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50 Businesses; 50 Solutions #24

Published Monday Aug 24, 2020

Author Kelly Burch, Granite State News Collaborative

The doors to the River Valley Club, a health and fitness center in Lebanon, reopened in July for the first time since the pandemic closure in March; but owner and CEO Elizabeth Asch anticipates that only a small portion of the club’s 3,600 members will be rushing to work out.

Because of that, River Valley Club (RVC) is making long-term changes to help patrons feel safer working out. At the club there is more space between machines, stronger air filters, increased cleaning and even a new staff position to help enforce social distancing within the club. Temperature checks and screening questions are in place at the door and Asch is adamant that anyone who has travelled outside Maine, New Hampshire or Vermont recently won’t be allowed in.

Even with those changes, Asch recognizes that many people won’t be comfortable exercising indoors during a pandemic. So, she and marketing manager Ross Dutille sat down to brainstorm what their value proposition is to customers, and how they can deliver on that during COVID-19. 

“We took a step back and figured out what is most important at RVC, and that is our community. So, we had to decide how can we enhance the community while everyone is at home isolating?” Dutille said.

They settled on digital memberships, which give patrons access to 15 live-streamed group classes each week. The instructors got creative for students who were stuck at home with no equipment, having them load up backpacks with household items to use as weights, for example. The digital membership also gave access to more than 200 recorded workouts. The memberships cost $50 a month — about half the usual cost of a membership at RVC.

The idea wasn’t to have polished, produced workouts like patrons could find from any number of online fitness apps. It was to bring the personal connections — quirks and all — to community members.

“All during COVID, the fancy companies like [fitness app and bike company] Peloton had gorgeous instructors in gorgeous places,” Asch said. “Ours is not like that. It’s authentic. We know each other.”

The club had been toying with offering streaming classes even before the pandemic.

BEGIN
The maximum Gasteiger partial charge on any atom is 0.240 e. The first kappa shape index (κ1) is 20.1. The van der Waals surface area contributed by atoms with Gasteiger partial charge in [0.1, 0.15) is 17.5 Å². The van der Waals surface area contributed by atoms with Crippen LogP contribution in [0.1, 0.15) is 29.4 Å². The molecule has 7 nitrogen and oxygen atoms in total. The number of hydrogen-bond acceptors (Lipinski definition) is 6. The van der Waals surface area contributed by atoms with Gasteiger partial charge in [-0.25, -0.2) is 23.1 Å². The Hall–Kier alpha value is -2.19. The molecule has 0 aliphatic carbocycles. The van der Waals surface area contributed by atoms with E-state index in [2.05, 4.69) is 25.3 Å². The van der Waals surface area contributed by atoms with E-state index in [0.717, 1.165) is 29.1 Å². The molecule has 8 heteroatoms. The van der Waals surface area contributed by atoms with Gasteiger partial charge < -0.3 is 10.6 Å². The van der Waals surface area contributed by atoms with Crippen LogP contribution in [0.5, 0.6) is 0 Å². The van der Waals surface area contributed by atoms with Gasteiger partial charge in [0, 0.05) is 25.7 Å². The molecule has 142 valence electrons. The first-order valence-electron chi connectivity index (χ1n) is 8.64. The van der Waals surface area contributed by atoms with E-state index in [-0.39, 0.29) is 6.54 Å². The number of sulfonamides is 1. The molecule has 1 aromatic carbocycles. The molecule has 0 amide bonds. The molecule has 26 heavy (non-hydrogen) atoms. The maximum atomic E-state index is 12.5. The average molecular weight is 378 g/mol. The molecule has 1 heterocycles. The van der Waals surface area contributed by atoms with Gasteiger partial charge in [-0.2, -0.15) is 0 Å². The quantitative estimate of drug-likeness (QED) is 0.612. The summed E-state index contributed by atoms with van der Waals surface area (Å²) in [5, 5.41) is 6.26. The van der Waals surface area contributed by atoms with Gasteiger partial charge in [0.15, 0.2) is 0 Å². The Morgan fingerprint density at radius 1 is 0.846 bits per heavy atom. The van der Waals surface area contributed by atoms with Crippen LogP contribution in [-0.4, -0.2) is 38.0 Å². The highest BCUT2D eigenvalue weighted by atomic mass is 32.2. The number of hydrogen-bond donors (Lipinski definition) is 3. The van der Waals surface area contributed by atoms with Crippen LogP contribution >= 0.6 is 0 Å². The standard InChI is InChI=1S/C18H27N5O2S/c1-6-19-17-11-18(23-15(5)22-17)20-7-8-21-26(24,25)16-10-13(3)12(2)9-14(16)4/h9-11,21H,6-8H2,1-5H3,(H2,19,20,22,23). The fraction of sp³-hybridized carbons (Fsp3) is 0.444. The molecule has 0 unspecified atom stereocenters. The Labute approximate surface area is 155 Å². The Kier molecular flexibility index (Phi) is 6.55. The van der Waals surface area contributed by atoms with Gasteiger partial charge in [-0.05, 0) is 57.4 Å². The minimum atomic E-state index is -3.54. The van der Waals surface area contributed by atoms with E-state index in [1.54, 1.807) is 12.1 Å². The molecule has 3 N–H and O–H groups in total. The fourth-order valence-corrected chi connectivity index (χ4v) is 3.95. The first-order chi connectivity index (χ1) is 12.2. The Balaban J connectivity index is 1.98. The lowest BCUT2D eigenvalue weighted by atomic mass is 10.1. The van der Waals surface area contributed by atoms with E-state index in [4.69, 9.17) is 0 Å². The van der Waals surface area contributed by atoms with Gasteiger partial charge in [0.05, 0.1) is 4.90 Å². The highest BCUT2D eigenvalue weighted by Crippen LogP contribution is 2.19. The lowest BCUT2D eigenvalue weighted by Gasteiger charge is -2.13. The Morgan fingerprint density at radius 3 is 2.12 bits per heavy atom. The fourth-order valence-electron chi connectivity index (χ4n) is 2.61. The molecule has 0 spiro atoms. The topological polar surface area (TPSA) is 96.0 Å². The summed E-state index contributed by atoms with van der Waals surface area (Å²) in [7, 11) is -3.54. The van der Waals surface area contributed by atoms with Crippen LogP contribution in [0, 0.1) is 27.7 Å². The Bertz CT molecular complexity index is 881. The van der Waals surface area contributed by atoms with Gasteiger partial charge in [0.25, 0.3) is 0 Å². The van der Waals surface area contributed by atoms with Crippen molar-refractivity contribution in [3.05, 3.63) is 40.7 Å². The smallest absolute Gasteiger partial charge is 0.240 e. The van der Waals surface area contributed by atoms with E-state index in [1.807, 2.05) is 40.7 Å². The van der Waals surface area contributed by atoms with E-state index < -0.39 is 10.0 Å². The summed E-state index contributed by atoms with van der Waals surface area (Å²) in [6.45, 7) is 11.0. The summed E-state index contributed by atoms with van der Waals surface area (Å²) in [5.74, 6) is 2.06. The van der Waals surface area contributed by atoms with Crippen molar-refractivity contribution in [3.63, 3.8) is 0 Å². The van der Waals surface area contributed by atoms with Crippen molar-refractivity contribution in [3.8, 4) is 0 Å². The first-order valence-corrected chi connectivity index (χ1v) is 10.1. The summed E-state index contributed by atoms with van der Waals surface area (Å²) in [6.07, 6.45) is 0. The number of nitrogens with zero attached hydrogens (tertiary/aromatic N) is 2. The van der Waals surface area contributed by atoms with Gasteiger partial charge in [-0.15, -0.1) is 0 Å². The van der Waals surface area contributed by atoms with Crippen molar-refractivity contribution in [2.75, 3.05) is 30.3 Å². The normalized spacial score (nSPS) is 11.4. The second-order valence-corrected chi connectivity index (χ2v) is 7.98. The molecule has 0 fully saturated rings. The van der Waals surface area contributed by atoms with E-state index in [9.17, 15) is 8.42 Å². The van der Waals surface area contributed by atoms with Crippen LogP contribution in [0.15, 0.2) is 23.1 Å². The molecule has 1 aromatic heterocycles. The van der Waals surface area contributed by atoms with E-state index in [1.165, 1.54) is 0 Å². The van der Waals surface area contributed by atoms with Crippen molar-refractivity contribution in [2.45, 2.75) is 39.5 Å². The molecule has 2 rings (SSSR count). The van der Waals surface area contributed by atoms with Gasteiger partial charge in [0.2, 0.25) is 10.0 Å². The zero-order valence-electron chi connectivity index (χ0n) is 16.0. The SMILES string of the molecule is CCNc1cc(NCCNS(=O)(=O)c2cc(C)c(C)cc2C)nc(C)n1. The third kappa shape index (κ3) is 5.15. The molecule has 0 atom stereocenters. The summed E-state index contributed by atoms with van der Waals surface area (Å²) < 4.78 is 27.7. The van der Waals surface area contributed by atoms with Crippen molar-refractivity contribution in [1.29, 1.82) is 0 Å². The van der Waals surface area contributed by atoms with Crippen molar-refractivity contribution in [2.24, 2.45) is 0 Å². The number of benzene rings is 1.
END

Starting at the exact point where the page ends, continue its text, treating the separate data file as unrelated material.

“We’ve talked about streaming for a while now, but COVID is what pushed us to doing it. We’d had full classes and didn’t necessarily see value in streaming it before. It’s a lot of work to pull off, and we were happy with class attendance.”

With the club shut down, however, streaming became an important way to stay in touch with customers and connect with the community.

RVC made the digital memberships free for first-responders, and gave away about 500 memberships that way. Altogether, about 650 people have digital memberships. Although the number is small, Asch plans to make the digital membership part of her business for the long term.

“That will be here forever, and we’re planning to grow that,” she said. The club has also started offering online personal training sessions.

5050Asch has noticed that some people who feel uncomfortable coming to the gym have thrived with a digital membership that they can use from their home. RVC, which is located right across from Dartmouth-Hitchcock Medical Center, is frequented by hospital leadership, Asch said. That can make some employees of DHMC uncomfortable at the gym.

“They never had the nerve to come over here and show up in spandex when the head of the hospital is here,” she said. “It’s been really interesting to see the success that those people are having with digital memberships.”

For people who are eager to return to the fitness club but are wary of exposure, RVC has erected a large tent in the parking lot. It’s filled with weights, a stretching machine, ropes and other equipment to get a great workout outdoors.

“We expect that to stay out there for the foreseeable future,” Asch said.

Although things are far from normal at RVC — staffing and maximum capacity are still vastly reduced, Asch is embracing the challenge of keeping business going during the pandemic.

“It’s the most creative time of my career,” she said.

This story is part of the 50 Businesses, 50 Solutions series, shared by partners in The Granite State News Collaborative, that aims to highlight how business leaders across the state, from mom and pop shops, to large corporations have adapted to meet the challenges and disruptions caused by the novel coronavirus in the hopes others may be able to replicate these ideas and innovations. Tell us your story here. For more information visit

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